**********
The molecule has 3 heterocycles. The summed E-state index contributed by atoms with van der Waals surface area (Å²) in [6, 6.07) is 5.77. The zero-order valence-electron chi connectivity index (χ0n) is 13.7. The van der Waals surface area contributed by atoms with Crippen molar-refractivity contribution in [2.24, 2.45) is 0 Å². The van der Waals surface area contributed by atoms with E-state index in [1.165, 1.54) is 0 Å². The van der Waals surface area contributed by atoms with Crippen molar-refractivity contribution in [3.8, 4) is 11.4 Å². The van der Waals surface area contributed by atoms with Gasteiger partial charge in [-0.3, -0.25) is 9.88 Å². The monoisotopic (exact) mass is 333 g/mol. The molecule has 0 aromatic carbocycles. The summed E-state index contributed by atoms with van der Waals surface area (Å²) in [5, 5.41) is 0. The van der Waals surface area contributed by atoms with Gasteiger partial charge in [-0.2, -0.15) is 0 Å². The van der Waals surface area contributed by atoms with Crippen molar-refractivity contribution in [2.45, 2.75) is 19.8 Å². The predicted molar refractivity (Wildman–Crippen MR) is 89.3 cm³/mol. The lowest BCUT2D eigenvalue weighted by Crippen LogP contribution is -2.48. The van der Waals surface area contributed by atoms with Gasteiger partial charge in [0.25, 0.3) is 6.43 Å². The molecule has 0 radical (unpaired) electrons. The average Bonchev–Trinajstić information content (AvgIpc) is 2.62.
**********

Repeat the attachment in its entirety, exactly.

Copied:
The molecule has 3 heterocycles. The summed E-state index contributed by atoms with van der Waals surface area (Å²) in [6, 6.07) is 5.77. The zero-order valence-electron chi connectivity index (χ0n) is 13.7. The van der Waals surface area contributed by atoms with Crippen molar-refractivity contribution in [2.24, 2.45) is 0 Å². The van der Waals surface area contributed by atoms with E-state index in [1.165, 1.54) is 0 Å². The van der Waals surface area contributed by atoms with Crippen molar-refractivity contribution in [3.8, 4) is 11.4 Å². The van der Waals surface area contributed by atoms with Gasteiger partial charge in [-0.3, -0.25) is 9.88 Å². The monoisotopic (exact) mass is 333 g/mol. The molecule has 0 aromatic carbocycles. The summed E-state index contributed by atoms with van der Waals surface area (Å²) in [5, 5.41) is 0. The van der Waals surface area contributed by atoms with Gasteiger partial charge in [-0.2, -0.15) is 0 Å². The van der Waals surface area contributed by atoms with Crippen molar-refractivity contribution in [2.45, 2.75) is 19.8 Å². The predicted molar refractivity (Wildman–Crippen MR) is 89.3 cm³/mol. The lowest BCUT2D eigenvalue weighted by Crippen LogP contribution is -2.48. The van der Waals surface area contributed by atoms with Gasteiger partial charge in [0.25, 0.3) is 6.43 Å². The molecule has 0 radical (unpaired) electrons. The average Bonchev–Trinajstić information content (AvgIpc) is 2.62.